Wednesday, November 25, 2009

Worship and the Fear of God


When God is in heaven, and present with us during worship in much the same way that he is present with us in all of life, everywhere, but also abstractly distant, then our concentration upon him during gathered worship is mainly a concentration of thought and affection in the heart.

But, if the Christ whose face shone as the sun to John is really near in worship, even "in the room," where two or three are gathered together in his name, would not, and should not there be a Scriptural Fear of God in his worshipers?

Since the presence of God "in the room" during worship reorients the understanding of what corporate worship is, does it also work the other way around?  Does a form of worship which is built upon the presence of God "in the room" during worship tend to communicate the nearness of God to those who observe it?

Is the very "realistic" look and feel of liturgical worship, done in the Spirit, a shock to some believers precisely because it stimulates the Fear of God?

If we sense the true Fear of God in worship, then we ought to come back for more, for he is there!

The Offense of Liturgy


Do some believers take offense to liturgical worship because it seems mechanical or artificial? I understand that there is a person in the world who has called the worship at Redeemer Church a "pep rally." Is this because it is thought that God only looks upon the private motions of our individual thoughts and hearts in worship, and does not concern himself with our outward (or group) behavior?

It seems to me that in this view, corporate worship is private worship in a group. Perhaps this is why in traditional "non-liturgical" churches the people's role is so quiet (except for the corporate singing).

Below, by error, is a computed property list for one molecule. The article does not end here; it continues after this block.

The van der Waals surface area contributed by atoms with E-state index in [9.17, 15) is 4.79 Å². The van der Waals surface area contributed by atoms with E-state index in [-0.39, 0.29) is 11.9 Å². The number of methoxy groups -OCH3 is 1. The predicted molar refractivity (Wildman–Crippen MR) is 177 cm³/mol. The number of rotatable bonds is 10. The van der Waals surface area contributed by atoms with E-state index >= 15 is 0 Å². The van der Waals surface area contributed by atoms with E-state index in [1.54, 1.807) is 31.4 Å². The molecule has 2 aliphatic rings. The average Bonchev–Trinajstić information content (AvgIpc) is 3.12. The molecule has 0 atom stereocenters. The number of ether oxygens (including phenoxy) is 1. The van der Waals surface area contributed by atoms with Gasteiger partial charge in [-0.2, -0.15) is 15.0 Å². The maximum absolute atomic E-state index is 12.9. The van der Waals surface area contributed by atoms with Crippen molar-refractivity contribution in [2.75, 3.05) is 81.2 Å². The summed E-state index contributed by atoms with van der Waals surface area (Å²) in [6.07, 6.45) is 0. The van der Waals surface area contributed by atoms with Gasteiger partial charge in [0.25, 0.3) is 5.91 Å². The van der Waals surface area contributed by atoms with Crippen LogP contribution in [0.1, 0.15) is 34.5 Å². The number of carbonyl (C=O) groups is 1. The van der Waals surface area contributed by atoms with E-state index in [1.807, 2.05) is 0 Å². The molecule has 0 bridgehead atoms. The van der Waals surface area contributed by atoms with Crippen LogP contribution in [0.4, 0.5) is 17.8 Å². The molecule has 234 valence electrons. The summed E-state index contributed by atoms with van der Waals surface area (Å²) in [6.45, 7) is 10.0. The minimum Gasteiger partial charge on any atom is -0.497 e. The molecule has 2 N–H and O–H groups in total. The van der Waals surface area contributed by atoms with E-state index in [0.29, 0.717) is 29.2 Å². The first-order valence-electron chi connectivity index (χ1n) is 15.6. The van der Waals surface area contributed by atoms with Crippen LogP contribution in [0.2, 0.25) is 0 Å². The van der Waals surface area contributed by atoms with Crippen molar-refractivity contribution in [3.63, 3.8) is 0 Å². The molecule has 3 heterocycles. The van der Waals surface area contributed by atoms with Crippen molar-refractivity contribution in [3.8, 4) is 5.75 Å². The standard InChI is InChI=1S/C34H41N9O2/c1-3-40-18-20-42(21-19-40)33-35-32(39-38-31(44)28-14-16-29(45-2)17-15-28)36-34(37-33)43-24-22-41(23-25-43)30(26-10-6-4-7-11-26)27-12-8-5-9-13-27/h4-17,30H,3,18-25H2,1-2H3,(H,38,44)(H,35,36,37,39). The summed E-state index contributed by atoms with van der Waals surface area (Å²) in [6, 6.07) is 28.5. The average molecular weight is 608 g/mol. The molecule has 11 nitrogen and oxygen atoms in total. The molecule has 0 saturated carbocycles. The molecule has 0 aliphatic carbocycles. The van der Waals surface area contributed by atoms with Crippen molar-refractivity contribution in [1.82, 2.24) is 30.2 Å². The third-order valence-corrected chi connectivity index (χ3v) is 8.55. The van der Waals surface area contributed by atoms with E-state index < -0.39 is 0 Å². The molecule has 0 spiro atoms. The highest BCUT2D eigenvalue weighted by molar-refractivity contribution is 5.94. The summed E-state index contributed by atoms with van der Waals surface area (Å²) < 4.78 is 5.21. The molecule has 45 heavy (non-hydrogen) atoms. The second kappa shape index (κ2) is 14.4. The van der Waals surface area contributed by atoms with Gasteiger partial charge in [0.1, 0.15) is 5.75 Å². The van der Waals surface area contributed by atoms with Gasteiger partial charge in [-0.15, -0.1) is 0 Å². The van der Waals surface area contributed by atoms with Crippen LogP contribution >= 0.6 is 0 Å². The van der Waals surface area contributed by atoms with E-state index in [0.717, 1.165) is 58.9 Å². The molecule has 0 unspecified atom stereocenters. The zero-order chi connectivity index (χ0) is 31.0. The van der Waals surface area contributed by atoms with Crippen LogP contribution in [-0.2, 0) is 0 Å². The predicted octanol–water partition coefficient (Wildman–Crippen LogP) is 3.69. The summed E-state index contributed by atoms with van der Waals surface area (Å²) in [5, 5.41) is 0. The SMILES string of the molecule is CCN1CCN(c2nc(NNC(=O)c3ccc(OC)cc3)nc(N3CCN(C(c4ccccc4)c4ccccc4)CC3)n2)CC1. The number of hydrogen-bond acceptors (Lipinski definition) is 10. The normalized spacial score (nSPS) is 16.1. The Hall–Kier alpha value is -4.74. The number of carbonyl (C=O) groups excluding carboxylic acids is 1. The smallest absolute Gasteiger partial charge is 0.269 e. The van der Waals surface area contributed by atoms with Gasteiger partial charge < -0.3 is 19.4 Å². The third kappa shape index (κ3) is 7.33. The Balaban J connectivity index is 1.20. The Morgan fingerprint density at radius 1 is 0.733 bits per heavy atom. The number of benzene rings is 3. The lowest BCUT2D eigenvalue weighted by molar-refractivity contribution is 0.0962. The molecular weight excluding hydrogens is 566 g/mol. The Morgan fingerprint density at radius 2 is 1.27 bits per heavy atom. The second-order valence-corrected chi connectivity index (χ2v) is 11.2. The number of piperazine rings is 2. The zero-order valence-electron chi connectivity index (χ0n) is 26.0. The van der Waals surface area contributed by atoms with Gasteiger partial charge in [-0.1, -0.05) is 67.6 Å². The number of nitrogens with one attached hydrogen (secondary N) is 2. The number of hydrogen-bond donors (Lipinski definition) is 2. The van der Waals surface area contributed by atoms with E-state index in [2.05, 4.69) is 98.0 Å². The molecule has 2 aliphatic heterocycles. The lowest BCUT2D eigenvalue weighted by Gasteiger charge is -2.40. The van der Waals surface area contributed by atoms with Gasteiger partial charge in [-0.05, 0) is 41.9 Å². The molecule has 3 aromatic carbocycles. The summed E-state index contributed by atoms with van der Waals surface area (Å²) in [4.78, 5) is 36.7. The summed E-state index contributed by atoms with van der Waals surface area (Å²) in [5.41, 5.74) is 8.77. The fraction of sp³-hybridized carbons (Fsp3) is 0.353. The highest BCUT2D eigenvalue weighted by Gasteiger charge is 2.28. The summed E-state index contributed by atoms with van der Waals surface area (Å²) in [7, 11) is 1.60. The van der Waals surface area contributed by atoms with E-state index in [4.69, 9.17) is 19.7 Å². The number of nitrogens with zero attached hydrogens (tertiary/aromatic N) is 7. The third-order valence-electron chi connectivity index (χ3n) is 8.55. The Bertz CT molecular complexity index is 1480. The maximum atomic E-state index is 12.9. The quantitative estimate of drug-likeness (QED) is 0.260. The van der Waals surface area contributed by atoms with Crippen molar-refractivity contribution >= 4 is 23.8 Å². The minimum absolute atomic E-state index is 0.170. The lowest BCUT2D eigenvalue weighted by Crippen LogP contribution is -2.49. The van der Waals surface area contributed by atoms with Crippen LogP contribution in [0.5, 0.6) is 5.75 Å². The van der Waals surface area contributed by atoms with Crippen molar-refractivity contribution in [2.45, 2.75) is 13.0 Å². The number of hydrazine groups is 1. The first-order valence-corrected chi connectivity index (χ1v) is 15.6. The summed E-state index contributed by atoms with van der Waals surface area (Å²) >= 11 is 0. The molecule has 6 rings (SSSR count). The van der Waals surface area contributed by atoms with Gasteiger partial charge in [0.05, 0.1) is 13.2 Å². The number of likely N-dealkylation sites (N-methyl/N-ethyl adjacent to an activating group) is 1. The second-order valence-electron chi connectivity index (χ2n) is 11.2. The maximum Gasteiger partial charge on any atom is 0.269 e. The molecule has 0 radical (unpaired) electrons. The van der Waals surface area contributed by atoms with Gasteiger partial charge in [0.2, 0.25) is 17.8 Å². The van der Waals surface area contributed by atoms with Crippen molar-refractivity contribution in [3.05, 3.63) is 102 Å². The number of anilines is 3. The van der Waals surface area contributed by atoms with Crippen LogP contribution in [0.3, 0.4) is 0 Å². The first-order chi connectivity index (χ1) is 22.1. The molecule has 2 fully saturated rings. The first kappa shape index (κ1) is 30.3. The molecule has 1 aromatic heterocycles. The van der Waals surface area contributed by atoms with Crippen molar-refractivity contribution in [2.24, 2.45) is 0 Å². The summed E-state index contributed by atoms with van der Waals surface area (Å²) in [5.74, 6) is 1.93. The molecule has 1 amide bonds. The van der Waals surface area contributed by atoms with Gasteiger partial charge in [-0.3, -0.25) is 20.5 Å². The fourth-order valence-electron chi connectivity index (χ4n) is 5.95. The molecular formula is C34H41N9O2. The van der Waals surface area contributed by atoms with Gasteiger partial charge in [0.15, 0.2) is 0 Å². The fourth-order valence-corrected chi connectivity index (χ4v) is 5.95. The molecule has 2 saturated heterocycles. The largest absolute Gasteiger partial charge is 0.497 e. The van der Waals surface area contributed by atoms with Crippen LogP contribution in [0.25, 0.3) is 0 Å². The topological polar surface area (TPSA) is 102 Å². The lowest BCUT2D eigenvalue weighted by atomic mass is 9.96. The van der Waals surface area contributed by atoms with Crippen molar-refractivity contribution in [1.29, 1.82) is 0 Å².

But, understanding the "real presence" of Christ, actually and specially in our midst during worship, actually but invisibly present to our bodies, faces and hearts, should provoke a different conception of worship. The Christ whom we see and hear by faith is really there in Person in our midst, and we must react accordingly.

When Christ is really there, and really personally speaks to you in the congregation through his Word, how can you not say "Thank you" -- out loud?

Liturgy -- The Dialog of Corporate Worship


It stands to reason that if you have the Jones's into your house, that you converse with them. So it is for Christ. They talked when Christ appeared on the first day of the week to the disciples before his ascension.

It stands to reason, then, that if we "have God in" at corporate worship, that both he and we speak to one another. We hear him through his Word, and he hears us through our words.

Now, for our corporate speech to God to succeed and be meaningful, there must be a plan for this speech, just as much as there must be a plan for the reading and preaching of his Word, and the singing of Psalms and hymns. This plan must be definitive where Scripture is definitive, and be planned wisely by the leadership of the church where the church must (or may) make choices.